Vanguard’s excess Securities Investor Protection Corporation (SIPC) insurance provides each client with $49.5 million for securities and a cash limit of $1.9 million per customer. TDA’s customers are covered with $149.5 million worth of protection for securities and $2 million of protection for cash.
Through Sept. 2021, neither brokerage had any significant data breaches reported by the Identity Theft Research Center. Overall, investors can be confident in the security standards of either broker.
In our 2021 Best Online Brokers reviews, TD Ameritrade earned higher scores than Vanguard in every category we ranked. To be fair, it isn’t easy to compare two brokers that have such distinct business models and target customers. Vanguard is a niche player built exclusively with buy and hold investors in mind, similar to how some brokerages have zeroed in on options traders. TD Ameritrade is a generalist aiming to serve new investors all the way to advanced traders on its thinkorswim platform.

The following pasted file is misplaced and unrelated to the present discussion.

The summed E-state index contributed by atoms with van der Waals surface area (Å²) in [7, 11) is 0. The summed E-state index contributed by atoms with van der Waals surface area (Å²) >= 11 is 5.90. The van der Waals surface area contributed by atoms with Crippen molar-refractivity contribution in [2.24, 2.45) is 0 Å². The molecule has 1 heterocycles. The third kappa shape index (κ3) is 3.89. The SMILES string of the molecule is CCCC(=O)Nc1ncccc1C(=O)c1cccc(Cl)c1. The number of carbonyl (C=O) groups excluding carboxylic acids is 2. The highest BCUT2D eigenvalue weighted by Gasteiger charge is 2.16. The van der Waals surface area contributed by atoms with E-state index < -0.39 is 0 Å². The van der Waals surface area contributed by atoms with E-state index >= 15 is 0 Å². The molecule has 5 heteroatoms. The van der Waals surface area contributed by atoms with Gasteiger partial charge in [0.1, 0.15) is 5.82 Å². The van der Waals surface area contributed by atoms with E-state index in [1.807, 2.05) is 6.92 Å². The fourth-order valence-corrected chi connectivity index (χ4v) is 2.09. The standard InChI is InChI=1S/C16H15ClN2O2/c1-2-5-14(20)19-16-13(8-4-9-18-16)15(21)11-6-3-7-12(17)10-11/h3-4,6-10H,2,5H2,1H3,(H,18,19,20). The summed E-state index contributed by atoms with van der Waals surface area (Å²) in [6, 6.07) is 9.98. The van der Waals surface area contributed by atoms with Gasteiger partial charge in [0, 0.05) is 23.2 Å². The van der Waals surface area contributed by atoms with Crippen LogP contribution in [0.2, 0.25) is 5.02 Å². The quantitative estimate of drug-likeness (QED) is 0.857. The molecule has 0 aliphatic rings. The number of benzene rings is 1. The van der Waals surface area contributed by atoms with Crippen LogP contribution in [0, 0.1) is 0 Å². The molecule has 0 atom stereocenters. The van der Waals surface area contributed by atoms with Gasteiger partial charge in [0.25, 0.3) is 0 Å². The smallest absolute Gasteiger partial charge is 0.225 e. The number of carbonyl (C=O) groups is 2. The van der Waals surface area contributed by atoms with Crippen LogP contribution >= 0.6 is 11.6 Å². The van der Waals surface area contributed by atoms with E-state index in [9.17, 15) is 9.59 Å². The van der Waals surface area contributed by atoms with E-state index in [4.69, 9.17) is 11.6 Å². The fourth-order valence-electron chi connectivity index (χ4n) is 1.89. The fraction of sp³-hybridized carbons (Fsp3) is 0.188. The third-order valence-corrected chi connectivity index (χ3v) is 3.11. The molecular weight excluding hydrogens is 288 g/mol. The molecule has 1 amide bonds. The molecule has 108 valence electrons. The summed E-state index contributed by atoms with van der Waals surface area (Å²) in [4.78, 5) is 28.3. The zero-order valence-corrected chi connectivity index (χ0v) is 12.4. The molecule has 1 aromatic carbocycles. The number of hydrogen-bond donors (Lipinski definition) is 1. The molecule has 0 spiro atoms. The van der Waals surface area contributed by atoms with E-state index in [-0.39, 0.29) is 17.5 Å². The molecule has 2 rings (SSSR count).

Overall, however, buy-and-hold investors who value simplicity and want access to some of the best (and lowest cost) funds in the business may still prefer Vanguard as the limitations of the platform won’t take away from their main purpose of creating a low-cost, diversified portfolio. That said, TD Ameritrade can do all things Vanguard can do—and much more. Overall, TD Ameritrade is the better choice whether you’re a beginner who wants a broad range of educational content or an active trader or investor looking for a more robust trading experience.